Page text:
I.e. if the carbon and energy intensities decrease at least as fast as the GDP increases.

Attempting to reach equitable economic prosperity and allowing for normally projected increases in GPD and population, Tobis estimates that the impact per unit of wealth has to decrease roughly 50 fold by 2050.

(Figures from Newman. Post based on a comment of mine over at Kloor’s blog)

Randy Olson on lemmings and leaders

August 20, 2010

Great article by Randy Olson at the Benshi, contemplating two polarized options of dealing with the climate crisis: like lemmings or like leaders.

Lemmings would tend to wait for the problem to become so massive that there’s just no other option than to deal with it, as in ‘we need a catastrophy before we start taking this problem seriously’.


leadership is what ought to be expected of a species of primates whose birth canals have had to widen over the ages to make space for enlarged crania.

He also discusses the following important point, based on the following suggestion he received from a friend:

“Accept arguments on the basis of evidence alone (not on the basis of who presents them).”

to which he counters:

That sounds great and admirable, at least in principle. But it’s not realistic in the complicated world of science-based issues. (…)

This is why we have leaders. It’s called civilization. At some point we put our trust in those with that stuff called “knowledge.” Like the IPCC. It’s not perfect, but it’s our best shot at avoiding the lemmings scenario.

For the complicated world of science-based issues, the lay person needs shortcuts to evaluate the trustworthiness of the information. One of my older posts that I like most deals with exactly that question. For health issues, it’s not much different.

And to plug another, unrelated but also very good article, Stephan Lewandowsky wrote a guest post over at Skeptical Science on short term uncertainty in the weather versus long term certainty in the climate, with the price winning quote:

There is uncertainty [about climate change], but only in the way that there is uncertainty about what happens when you drive into a brick wall at 80 km/h. You might just get away with a few bruises and a concussion, but it is far more likely that you would break a leg or worse.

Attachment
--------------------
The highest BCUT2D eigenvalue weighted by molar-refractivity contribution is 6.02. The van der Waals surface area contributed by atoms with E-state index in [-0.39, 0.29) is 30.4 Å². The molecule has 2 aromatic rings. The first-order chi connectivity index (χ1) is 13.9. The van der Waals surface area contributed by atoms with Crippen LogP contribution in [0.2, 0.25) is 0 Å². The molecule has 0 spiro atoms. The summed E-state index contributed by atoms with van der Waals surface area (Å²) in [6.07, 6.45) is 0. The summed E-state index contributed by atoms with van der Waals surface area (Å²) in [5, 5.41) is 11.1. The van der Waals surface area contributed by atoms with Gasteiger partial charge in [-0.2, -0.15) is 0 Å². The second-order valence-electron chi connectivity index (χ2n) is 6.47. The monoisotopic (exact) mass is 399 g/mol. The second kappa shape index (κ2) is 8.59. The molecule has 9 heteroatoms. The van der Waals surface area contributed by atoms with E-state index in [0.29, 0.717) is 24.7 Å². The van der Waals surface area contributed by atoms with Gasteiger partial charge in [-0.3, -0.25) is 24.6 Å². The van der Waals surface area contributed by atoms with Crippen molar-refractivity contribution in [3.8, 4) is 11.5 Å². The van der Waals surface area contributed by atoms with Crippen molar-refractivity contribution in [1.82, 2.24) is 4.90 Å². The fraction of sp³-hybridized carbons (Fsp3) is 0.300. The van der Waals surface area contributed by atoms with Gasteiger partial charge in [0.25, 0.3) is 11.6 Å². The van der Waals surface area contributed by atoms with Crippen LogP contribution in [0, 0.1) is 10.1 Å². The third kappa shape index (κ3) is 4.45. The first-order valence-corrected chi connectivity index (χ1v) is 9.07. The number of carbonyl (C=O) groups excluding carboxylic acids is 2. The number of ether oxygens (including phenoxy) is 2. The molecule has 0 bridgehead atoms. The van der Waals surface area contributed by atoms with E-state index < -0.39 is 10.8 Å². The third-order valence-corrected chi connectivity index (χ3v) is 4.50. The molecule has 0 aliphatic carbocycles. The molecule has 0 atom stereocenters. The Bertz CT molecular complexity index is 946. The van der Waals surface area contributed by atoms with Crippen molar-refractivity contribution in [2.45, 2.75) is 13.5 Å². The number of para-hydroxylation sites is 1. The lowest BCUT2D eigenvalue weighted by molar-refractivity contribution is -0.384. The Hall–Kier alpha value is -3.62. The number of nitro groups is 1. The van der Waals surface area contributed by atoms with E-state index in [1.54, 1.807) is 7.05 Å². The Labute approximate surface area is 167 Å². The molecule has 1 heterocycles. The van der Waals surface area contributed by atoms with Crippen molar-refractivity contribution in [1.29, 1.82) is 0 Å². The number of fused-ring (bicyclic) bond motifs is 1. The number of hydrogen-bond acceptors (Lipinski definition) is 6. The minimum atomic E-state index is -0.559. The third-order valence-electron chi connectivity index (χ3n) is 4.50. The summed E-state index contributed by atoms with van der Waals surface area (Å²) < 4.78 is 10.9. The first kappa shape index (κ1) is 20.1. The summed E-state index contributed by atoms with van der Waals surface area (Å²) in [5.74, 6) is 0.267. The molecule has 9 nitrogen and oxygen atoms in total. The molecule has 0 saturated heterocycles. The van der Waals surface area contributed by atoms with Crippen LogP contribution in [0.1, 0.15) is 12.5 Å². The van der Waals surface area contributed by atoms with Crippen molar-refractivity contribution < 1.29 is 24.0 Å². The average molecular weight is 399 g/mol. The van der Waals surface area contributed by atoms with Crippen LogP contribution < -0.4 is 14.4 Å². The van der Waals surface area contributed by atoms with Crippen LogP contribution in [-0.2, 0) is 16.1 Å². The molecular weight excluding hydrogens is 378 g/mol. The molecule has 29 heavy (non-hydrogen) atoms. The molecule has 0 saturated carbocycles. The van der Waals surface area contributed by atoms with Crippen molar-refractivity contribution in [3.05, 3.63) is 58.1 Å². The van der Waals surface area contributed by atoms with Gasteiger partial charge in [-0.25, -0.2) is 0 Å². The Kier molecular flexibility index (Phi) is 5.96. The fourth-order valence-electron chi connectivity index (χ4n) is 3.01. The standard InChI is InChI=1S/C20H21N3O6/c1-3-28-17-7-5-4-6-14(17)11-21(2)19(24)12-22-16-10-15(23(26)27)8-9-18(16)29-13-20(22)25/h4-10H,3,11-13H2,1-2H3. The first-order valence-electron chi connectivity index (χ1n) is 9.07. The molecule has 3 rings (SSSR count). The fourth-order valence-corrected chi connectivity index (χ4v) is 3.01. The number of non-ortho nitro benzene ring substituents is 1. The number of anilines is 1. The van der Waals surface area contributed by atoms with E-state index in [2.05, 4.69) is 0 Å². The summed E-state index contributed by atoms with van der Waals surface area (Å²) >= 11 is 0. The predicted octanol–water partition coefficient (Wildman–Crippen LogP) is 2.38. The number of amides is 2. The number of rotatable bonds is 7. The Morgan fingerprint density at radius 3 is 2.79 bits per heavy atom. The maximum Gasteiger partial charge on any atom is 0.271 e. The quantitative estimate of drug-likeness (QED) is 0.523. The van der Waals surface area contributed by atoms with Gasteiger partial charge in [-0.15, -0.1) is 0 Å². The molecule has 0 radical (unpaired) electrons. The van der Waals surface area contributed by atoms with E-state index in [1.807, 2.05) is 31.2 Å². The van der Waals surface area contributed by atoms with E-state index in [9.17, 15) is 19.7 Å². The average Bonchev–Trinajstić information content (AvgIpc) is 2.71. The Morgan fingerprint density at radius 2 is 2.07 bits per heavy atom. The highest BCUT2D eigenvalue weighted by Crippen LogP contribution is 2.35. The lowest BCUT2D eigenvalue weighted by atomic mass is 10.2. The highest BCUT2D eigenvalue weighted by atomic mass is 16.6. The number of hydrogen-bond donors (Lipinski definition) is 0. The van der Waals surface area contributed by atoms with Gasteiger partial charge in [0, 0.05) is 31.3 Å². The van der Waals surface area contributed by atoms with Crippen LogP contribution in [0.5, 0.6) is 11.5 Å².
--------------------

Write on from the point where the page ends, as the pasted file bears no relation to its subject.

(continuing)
No one in their right mind would drive into a brick wall because the outcome is “uncertain.”

Guest post at Realclimate on aerosol nucleation and climate

April 24, 2009

Guess it’s a little late notice, but I have a guest post at RealClimate on the potential effects of aerosol nucleation and cosmic rays on climate. For the whole article please see RealClimate. The bottom line is as follows.


Freshly nucleated particles have to grow by about a factor of 100,000 in mass before they can effectively scatter solar radiation or be activated into a cloud droplet (and thus affect climate). They have about 1-2 weeks to do this (the average residence time in the atmosphere), but a large fraction will be scavenged by bigger particles beforehand. What fraction of nucleated particles survives to then interact with the radiative budget depends on many factors, notably the amount of condensable vapor (leading to growth of the new particles) and the amount of pre-existing particles (acting as a sink for the vapor as well as for the small particles). Model-based estimates of the effect of boundary layer nucleation on the concentration of cloud condensation nuclei (CCN) range between 3 and 20%. However, our knowledge of nucleation rates is still severely limited, which hampers an accurate assessment of its potential climate effects. Likewise, the potential effects of galactic cosmic rays (GCR) can only be very crudely estimated. A recent study found that a change in GCR intensity, as is typically observed over an 11 year solar cycle, could, at maximum, cause a change of 0.1% in the number of CCN. This is likely to be far too small to make noticeable changes in cloud properties.